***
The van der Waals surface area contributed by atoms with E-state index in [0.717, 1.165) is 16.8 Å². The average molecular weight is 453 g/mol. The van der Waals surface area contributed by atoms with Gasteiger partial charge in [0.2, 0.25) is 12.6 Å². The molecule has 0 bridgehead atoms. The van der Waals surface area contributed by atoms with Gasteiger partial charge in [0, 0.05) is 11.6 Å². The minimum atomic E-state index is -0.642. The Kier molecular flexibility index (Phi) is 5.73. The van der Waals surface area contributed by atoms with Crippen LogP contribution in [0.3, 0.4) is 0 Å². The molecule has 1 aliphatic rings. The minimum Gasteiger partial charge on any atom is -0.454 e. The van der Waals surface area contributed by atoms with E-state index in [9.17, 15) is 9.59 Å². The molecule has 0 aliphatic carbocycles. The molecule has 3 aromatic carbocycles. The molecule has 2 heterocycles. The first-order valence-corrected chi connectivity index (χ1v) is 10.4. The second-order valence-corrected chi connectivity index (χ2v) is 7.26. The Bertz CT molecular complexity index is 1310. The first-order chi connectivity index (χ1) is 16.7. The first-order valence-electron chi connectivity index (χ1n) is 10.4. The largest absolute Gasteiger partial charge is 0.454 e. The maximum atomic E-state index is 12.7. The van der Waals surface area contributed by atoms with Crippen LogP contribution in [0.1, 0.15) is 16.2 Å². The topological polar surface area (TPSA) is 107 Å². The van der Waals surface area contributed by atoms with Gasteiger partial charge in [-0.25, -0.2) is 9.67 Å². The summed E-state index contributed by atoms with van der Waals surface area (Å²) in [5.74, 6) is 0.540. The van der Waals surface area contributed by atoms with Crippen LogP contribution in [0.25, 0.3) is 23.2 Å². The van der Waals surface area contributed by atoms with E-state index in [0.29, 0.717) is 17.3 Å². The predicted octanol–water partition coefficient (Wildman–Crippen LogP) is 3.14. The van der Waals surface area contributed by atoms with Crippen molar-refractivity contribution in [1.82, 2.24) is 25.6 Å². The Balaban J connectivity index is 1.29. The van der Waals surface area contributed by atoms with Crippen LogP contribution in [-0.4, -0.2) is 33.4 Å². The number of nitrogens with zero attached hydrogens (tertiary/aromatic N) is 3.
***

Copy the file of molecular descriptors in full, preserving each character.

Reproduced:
The van der Waals surface area contributed by atoms with E-state index in [0.717, 1.165) is 16.8 Å². The average molecular weight is 453 g/mol. The van der Waals surface area contributed by atoms with Gasteiger partial charge in [0.2, 0.25) is 12.6 Å². The molecule has 0 bridgehead atoms. The van der Waals surface area contributed by atoms with Gasteiger partial charge in [0, 0.05) is 11.6 Å². The minimum atomic E-state index is -0.642. The Kier molecular flexibility index (Phi) is 5.73. The van der Waals surface area contributed by atoms with Crippen LogP contribution in [0.3, 0.4) is 0 Å². The molecule has 1 aliphatic rings. The minimum Gasteiger partial charge on any atom is -0.454 e. The van der Waals surface area contributed by atoms with E-state index in [9.17, 15) is 9.59 Å². The molecule has 0 aliphatic carbocycles. The molecule has 3 aromatic carbocycles. The molecule has 2 heterocycles. The first-order valence-corrected chi connectivity index (χ1v) is 10.4. The second-order valence-corrected chi connectivity index (χ2v) is 7.26. The Bertz CT molecular complexity index is 1310. The first-order chi connectivity index (χ1) is 16.7. The first-order valence-electron chi connectivity index (χ1n) is 10.4. The largest absolute Gasteiger partial charge is 0.454 e. The maximum atomic E-state index is 12.7. The van der Waals surface area contributed by atoms with Crippen LogP contribution in [0.1, 0.15) is 16.2 Å². The topological polar surface area (TPSA) is 107 Å². The van der Waals surface area contributed by atoms with Gasteiger partial charge in [-0.25, -0.2) is 9.67 Å². The summed E-state index contributed by atoms with van der Waals surface area (Å²) in [5.74, 6) is 0.540. The van der Waals surface area contributed by atoms with Crippen LogP contribution in [0.25, 0.3) is 23.2 Å². The van der Waals surface area contributed by atoms with E-state index in [0.29, 0.717) is 17.3 Å². The predicted octanol–water partition coefficient (Wildman–Crippen LogP) is 3.14. The van der Waals surface area contributed by atoms with Crippen molar-refractivity contribution in [1.82, 2.24) is 25.6 Å². The Balaban J connectivity index is 1.29. The van der Waals surface area contributed by atoms with Crippen LogP contribution in [-0.4, -0.2) is 33.4 Å². The number of nitrogens with zero attached hydrogens (tertiary/aromatic N) is 3.